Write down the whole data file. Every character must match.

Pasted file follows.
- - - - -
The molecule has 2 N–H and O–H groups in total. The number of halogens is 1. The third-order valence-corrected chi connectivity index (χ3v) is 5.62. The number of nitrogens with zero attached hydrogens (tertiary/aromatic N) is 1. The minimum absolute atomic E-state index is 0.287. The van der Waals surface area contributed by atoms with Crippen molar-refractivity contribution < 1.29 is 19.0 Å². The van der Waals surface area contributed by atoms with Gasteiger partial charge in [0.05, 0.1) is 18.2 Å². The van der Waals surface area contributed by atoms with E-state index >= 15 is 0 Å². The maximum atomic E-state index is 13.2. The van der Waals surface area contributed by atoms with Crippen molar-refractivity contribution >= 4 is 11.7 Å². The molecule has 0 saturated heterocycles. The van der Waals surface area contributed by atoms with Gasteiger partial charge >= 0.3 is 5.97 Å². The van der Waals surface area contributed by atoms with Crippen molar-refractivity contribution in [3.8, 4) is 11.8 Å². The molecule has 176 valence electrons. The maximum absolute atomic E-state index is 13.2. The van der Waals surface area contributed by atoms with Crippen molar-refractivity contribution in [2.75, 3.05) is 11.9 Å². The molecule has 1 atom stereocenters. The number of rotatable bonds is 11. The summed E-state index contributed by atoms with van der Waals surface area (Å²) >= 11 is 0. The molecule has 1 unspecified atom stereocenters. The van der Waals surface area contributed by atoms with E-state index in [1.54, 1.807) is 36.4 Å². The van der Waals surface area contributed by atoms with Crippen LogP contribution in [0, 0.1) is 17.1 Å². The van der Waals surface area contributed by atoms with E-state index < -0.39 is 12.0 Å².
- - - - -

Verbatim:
The molecule has 2 N–H and O–H groups in total. The number of halogens is 1. The third-order valence-corrected chi connectivity index (χ3v) is 5.62. The number of nitrogens with zero attached hydrogens (tertiary/aromatic N) is 1. The minimum absolute atomic E-state index is 0.287. The van der Waals surface area contributed by atoms with Crippen molar-refractivity contribution < 1.29 is 19.0 Å². The van der Waals surface area contributed by atoms with Gasteiger partial charge in [0.05, 0.1) is 18.2 Å². The van der Waals surface area contributed by atoms with E-state index >= 15 is 0 Å². The maximum atomic E-state index is 13.2. The van der Waals surface area contributed by atoms with Crippen molar-refractivity contribution >= 4 is 11.7 Å². The molecule has 0 saturated heterocycles. The van der Waals surface area contributed by atoms with Gasteiger partial charge >= 0.3 is 5.97 Å². The van der Waals surface area contributed by atoms with Crippen molar-refractivity contribution in [3.8, 4) is 11.8 Å². The molecule has 176 valence electrons. The maximum absolute atomic E-state index is 13.2. The van der Waals surface area contributed by atoms with Crippen molar-refractivity contribution in [2.75, 3.05) is 11.9 Å². The molecule has 1 atom stereocenters. The number of rotatable bonds is 11. The summed E-state index contributed by atoms with van der Waals surface area (Å²) >= 11 is 0. The molecule has 1 unspecified atom stereocenters. The van der Waals surface area contributed by atoms with E-state index in [1.54, 1.807) is 36.4 Å². The van der Waals surface area contributed by atoms with Crippen LogP contribution in [0, 0.1) is 17.1 Å². The van der Waals surface area contributed by atoms with E-state index < -0.39 is 12.0 Å².